Nothing in the above case was contrary to the rules that govern experience modification factors. The reduction in modifier was the result of correcting an earlier error that had reduced premium charges for this employer. But faced with the loss of their entire business model, paying additional premium charges retroactively was judged to be a prudent decision. This case does illustrates one of the drawbacks of using the experience modifier as a gauge of workplace safety. Nothing had changed in this company's loss record, but by paying additional premiums, they were able to significantly reduce their modifier and thus continue providing technical services at the federal facility. They went from being locked out of their single workplace to being able to continue business operations. Oh, and the reduction in experience modifier, since it reduced current Workers Compensation insurance premiums, also offset some portion of the additional premiums they had paid-nowhere near all of it, but a significant fraction of it.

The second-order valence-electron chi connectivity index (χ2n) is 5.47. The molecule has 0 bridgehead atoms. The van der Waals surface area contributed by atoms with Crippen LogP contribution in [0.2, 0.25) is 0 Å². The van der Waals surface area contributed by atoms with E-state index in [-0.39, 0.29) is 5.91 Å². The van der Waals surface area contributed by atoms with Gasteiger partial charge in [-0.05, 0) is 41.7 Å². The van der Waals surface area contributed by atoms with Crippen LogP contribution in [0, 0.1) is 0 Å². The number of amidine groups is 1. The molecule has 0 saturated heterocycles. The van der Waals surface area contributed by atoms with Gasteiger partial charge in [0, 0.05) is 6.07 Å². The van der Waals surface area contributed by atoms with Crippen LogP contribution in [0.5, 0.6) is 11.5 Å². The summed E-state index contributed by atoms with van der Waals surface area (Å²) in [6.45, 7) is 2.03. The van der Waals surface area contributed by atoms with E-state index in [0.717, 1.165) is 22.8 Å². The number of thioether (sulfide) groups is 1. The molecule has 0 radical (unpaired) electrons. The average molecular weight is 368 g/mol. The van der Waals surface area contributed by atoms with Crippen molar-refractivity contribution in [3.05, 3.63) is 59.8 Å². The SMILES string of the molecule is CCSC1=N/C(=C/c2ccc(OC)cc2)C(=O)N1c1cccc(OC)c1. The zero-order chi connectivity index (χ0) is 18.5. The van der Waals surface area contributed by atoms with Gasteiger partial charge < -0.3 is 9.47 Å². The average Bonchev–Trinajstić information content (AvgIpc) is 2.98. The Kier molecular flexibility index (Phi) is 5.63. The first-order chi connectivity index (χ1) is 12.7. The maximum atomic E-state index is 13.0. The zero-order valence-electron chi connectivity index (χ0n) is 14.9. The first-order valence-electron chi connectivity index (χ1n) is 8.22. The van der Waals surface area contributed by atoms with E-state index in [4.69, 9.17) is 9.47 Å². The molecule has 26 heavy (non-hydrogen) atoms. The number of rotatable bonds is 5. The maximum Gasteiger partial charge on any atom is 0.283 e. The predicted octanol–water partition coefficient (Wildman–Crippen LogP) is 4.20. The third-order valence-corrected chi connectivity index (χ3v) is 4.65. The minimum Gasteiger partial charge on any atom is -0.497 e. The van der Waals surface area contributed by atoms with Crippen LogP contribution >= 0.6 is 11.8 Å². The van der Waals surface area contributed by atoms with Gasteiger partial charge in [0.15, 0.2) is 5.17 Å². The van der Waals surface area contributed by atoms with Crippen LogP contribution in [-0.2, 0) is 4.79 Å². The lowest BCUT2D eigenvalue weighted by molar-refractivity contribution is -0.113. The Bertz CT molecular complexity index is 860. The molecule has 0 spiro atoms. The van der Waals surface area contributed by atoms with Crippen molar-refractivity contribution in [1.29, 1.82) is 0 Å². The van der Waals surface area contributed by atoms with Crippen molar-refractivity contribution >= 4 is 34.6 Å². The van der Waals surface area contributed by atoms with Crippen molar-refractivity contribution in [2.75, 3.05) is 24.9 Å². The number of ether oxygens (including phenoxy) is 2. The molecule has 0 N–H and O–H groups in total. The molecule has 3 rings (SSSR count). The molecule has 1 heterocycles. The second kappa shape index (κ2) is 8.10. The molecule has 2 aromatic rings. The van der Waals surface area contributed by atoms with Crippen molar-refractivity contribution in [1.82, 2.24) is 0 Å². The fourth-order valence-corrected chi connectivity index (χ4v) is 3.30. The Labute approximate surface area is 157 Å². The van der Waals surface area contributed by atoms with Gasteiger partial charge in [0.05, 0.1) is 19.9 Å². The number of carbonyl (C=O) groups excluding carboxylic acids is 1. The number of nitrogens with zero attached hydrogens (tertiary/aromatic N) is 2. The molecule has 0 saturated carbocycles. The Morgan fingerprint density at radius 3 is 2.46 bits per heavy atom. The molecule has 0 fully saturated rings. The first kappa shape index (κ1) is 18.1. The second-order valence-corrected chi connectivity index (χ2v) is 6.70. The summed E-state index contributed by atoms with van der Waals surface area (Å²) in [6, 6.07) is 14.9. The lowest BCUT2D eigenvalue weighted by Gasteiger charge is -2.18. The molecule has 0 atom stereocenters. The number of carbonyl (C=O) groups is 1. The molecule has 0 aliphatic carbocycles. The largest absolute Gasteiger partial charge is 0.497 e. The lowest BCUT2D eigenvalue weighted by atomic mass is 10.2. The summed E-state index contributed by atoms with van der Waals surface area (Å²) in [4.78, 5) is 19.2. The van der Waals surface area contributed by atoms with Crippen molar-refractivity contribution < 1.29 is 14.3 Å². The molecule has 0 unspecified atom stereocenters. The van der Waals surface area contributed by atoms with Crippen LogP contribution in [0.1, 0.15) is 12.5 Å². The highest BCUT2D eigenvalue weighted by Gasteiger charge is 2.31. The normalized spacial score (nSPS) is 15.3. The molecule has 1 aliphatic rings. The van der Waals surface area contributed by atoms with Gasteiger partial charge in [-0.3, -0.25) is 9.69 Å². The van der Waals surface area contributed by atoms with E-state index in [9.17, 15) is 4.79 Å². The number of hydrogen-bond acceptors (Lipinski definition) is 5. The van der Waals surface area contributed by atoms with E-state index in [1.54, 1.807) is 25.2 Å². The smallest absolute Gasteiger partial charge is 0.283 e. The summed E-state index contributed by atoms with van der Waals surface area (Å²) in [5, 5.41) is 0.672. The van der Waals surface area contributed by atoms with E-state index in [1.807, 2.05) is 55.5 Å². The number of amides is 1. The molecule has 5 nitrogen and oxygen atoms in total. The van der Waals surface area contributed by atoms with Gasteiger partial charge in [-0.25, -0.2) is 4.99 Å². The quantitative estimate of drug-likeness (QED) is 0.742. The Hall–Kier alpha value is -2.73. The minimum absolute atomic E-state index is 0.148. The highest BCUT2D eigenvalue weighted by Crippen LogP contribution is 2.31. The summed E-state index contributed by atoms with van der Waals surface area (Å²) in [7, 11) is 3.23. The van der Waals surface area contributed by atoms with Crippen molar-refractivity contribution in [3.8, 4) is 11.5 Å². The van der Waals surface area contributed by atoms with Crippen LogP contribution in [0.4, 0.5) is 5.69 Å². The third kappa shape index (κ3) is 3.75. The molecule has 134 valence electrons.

There are many ways experience modification factors can be inflated. One of those ways involves when an insurance company receives a reimbursement for a claim. Sometimes that is because of a subrogation, where a third party ultimately pays the insurer for a significant portion of a claim. It can also involve payments from various funds that many states have operated in the past. When insurers receive such reimbursements they are supposed to file corrected reports with the appropriate rating bureaus. Some insurers are pretty conscientious about that. Others, including some of the largest and most well known insurers, are not.